How to Replace a Starter on a 1997 Ford Taurusby Allen MooreUpdated November 07, 2017
Items you will need
2 jack stands
Driving your 1997 Ford Taurus becomes impossible when the starter motor fails. Without a working starter motor, the engine can’t start, which usually translates to frustration and inconvenience. Replacing the starter is somewhat time-consuming and physically demanding. However, if you possess basic auto-repair skills, you can replace the starter motor yourself and pocket the labor expense so you’re not adding financial injury to the list of inconveniences created by a broken down Taurus.
Open the hood and unbolt the negative battery cable end from the negative battery terminal using the battery wrench.
Lift the front end with the jack and then lower it onto the jack stands. Make sure to position the two jack stands under the right and left front frame for best stability. Put the wheel chock behind either of the rear wheels to prevent the Taurus from rolling.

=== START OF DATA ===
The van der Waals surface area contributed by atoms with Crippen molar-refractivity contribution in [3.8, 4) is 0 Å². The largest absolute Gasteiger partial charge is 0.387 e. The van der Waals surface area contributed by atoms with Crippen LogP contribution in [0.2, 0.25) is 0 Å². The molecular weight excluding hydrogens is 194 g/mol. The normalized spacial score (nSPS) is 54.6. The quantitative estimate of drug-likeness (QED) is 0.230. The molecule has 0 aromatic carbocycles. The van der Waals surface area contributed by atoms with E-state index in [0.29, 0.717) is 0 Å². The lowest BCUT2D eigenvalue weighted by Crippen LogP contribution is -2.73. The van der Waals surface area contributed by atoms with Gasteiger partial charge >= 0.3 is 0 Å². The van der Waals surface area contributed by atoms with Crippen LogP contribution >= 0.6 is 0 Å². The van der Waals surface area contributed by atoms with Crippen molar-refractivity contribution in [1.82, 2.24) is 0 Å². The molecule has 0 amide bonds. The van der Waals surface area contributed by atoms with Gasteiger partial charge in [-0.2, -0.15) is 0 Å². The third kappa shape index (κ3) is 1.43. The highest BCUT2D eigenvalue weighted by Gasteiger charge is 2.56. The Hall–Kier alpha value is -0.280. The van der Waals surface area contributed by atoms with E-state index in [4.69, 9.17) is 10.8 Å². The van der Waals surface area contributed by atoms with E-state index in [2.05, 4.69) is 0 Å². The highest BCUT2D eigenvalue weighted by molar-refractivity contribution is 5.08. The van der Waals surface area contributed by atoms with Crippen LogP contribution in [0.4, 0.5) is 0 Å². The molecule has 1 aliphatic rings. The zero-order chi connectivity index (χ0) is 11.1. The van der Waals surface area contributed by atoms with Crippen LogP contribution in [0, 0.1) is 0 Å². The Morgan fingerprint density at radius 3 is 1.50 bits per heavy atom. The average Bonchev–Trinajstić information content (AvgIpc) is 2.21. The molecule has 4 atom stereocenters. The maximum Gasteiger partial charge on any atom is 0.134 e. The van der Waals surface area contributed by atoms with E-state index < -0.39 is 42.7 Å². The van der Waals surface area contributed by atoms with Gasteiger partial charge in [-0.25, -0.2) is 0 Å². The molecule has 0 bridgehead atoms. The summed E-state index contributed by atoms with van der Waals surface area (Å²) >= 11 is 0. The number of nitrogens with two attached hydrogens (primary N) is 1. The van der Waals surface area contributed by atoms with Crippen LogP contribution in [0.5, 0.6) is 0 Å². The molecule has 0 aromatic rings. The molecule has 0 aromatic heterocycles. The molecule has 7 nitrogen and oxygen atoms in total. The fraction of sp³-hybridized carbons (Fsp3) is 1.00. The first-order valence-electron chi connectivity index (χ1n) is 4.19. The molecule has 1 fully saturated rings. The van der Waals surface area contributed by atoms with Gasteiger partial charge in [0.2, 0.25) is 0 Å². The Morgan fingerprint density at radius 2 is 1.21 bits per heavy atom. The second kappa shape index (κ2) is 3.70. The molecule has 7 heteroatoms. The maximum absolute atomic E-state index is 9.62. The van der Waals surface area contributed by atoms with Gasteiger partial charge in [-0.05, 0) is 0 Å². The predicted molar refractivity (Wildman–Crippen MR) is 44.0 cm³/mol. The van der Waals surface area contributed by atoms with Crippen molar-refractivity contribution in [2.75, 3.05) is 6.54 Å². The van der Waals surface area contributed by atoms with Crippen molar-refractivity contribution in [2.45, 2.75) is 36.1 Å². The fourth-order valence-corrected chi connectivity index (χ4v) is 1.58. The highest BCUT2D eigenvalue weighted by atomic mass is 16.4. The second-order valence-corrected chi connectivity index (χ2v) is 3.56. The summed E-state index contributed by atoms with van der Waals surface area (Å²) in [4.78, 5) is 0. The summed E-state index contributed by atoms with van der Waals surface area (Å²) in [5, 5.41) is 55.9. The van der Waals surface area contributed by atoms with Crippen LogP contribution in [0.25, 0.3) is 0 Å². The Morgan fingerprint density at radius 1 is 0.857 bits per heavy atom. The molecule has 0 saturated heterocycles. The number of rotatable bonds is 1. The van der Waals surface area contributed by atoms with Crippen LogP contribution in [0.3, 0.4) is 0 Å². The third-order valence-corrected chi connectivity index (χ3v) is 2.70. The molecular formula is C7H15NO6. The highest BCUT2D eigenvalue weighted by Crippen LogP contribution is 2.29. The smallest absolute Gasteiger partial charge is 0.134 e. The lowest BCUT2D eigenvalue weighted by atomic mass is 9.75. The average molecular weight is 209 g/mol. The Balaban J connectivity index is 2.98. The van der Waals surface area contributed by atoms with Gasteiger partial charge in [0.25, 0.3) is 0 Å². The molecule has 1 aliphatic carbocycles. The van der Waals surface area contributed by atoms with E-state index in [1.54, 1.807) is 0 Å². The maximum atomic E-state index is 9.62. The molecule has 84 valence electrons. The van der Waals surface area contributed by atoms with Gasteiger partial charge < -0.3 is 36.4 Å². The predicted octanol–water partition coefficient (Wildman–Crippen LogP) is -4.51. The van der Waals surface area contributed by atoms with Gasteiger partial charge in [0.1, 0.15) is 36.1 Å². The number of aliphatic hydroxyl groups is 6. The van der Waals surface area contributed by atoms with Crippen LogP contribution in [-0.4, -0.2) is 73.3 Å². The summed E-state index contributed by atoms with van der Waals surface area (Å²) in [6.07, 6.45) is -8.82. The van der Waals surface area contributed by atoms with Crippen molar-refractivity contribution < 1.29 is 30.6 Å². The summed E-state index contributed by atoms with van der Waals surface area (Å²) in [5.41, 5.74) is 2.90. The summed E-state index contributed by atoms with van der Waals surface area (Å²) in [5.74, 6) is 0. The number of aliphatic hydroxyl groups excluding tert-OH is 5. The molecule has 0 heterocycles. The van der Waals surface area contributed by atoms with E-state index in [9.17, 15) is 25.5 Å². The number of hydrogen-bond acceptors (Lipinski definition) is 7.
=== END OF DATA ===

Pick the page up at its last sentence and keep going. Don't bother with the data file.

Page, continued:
Climb underneath the right-front side of the Taurus, with the socket set. Disconnect the starter-motor ground wire and wiring harness using the socket set. The starter is located where the engine and transmission join.
Support the weight of the starter with one hand while you remove the starter retaining bolts with the socket set. Don’t release your support of the starter until your remove both bolts and you can lower the starter down by hand.
Compare the old starter to your replacement starter to make sure both are exact in every physical detail.
Hold the new starter in position and thread the retaining bolts in by hand. Continue to hold the starter in place while you tighten down the bolt with the socket set.
Reattach the ground wire and starter wiring harness in reverse of removal. Climb out and reconnect the negative battery cable.
Lower the Taurus off the jack stands, using the jack.
- "Ford Taurus & Mercury Sable 1996 Through 2005: Haynes Manual"; Ken Freund; 2005